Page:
It's long been considered gospel among scientists that God has no role in the measurement and description of phenomena, but a discovery by a cosmologist and his quantum mechanics at the University of Göthersleben has changed that forever.
'We were running experiments on a gallium arsenide substrate doped with cesium, hoping to replicate aspects of the Big Bang', said Heinrich Dietrich, Ph.D., director of the program. 'We kept getting strange results.'
Most cosmologists agree that the universe, or at least, the present universe, began in an event called the 'Big Bang'. At the moment of the Big Bang, the universe expanded from an infinitely dense mathematical point to nearly all of its present volume in less than a billionth of a second.
Some claim that God set off the explosion, but until now, no equation describing the first nanoseconds of the universe included God as a variable, nor needed to.
What is now known as the 'quantum God effect' was discovered when Dietrich, a cosmologist, was confounded by the results consistently obtained by his quantum mechanics during their latest set of experiments.
'The wave functions described by the wobble of the cesium atoms went linear at non-random intervals', Dietrich said. 'After correlating for every variable involved in the experiments, we went looking for external influences -- and we found them.'
One of the mechanics, an atheist, consistently got results predicted by the sum-of-all histories interpretation of quantum physics. When joined by the other mechanic, a devout Jew, the results were consistent with the Copenhagen interpretation instead.
What it comes down to is a validation of the Schrödinger's cat hypothesis.
The Schrödinger's cat hypothesis was devised by Austrian physicist Erwin Schrödinger in 1935. It illustrates what he saw as the problem of the Copenhagen interpretation of quantum mechanics applied to everyday objects. Broadly stated, a quantum superposition is the combination of all the possible states of a system, and implies that the superposition undergoes collapse into a definite state only at the exact moment of quantum measurement.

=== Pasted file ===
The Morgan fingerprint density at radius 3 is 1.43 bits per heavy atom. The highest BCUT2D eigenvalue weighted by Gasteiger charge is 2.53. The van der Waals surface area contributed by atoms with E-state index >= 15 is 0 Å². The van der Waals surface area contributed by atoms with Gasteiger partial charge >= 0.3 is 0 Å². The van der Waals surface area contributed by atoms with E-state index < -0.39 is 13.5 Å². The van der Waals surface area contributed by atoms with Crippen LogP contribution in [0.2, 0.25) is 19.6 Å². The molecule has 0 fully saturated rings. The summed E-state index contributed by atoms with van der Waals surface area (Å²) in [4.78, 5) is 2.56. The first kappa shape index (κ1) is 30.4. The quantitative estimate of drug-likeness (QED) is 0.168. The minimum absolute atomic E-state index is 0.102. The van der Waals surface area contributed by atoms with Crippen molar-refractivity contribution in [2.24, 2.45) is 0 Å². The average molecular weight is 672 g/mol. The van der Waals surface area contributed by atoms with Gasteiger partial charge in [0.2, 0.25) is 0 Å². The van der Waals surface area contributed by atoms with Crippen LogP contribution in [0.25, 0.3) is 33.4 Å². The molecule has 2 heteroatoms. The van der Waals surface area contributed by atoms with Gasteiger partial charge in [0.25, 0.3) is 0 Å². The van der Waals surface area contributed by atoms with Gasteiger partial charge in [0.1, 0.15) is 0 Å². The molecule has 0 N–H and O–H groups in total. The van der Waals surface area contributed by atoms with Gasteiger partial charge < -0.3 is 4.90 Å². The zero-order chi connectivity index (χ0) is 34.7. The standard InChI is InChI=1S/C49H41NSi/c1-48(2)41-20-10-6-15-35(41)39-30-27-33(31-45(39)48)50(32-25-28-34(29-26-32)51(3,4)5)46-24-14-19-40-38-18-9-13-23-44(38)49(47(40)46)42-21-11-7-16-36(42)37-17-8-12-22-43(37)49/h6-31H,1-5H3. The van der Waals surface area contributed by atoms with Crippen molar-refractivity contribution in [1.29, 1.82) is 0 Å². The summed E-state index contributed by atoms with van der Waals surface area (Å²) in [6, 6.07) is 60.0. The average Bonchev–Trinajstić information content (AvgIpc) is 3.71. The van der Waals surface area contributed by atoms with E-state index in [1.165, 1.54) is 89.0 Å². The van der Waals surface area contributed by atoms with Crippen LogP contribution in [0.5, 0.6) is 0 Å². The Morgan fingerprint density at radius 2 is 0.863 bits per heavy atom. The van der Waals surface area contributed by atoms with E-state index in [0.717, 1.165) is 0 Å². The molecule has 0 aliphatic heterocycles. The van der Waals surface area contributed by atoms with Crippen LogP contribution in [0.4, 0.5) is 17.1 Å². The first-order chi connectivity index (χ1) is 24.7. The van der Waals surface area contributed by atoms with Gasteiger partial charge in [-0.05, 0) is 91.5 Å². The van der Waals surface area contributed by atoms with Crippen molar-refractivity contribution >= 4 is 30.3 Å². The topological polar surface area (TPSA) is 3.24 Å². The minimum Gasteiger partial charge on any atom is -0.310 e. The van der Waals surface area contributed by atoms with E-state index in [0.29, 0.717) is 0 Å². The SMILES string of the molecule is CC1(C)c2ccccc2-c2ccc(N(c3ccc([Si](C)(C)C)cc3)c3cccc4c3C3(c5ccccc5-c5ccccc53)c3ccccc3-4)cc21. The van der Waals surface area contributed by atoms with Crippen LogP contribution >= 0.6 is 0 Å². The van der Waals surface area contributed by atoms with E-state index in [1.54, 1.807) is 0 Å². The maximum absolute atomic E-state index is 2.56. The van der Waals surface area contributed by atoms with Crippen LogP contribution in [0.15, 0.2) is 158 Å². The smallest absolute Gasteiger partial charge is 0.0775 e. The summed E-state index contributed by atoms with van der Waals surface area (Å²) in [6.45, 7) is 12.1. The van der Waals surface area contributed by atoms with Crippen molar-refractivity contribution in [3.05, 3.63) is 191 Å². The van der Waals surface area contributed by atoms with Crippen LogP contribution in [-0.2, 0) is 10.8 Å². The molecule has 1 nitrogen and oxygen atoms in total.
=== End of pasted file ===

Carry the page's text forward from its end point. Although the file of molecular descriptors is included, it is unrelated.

Or, in this case, worship by a quantum mechanic.
'At the time of the Big Bang, God both does exist, and does not exist,' Dietrich explains, 'and He remains in that quantum state until worshipped -- at which point his probability function comes into a state of existence just as real as the existence of the universe itself.'
'What is telling in this case is that worship functions in the same way as observation', Dietrich added. 'This proves that worship is the actual equivalent of seeing God. If God were not there, He would not have a quantum state.'
Dietrich's laboratory at the University of Göthersleben is now surrounded 24 hours a day by throngs of worshippers, who refuse to depart. Relief agencies are supplying them with food, water, blankets, and other basics.
'All these worshippers are affecting the other experiments we have running', Dietrich said. 'We'll have to completely rewrite quantum physics before this is all over with.'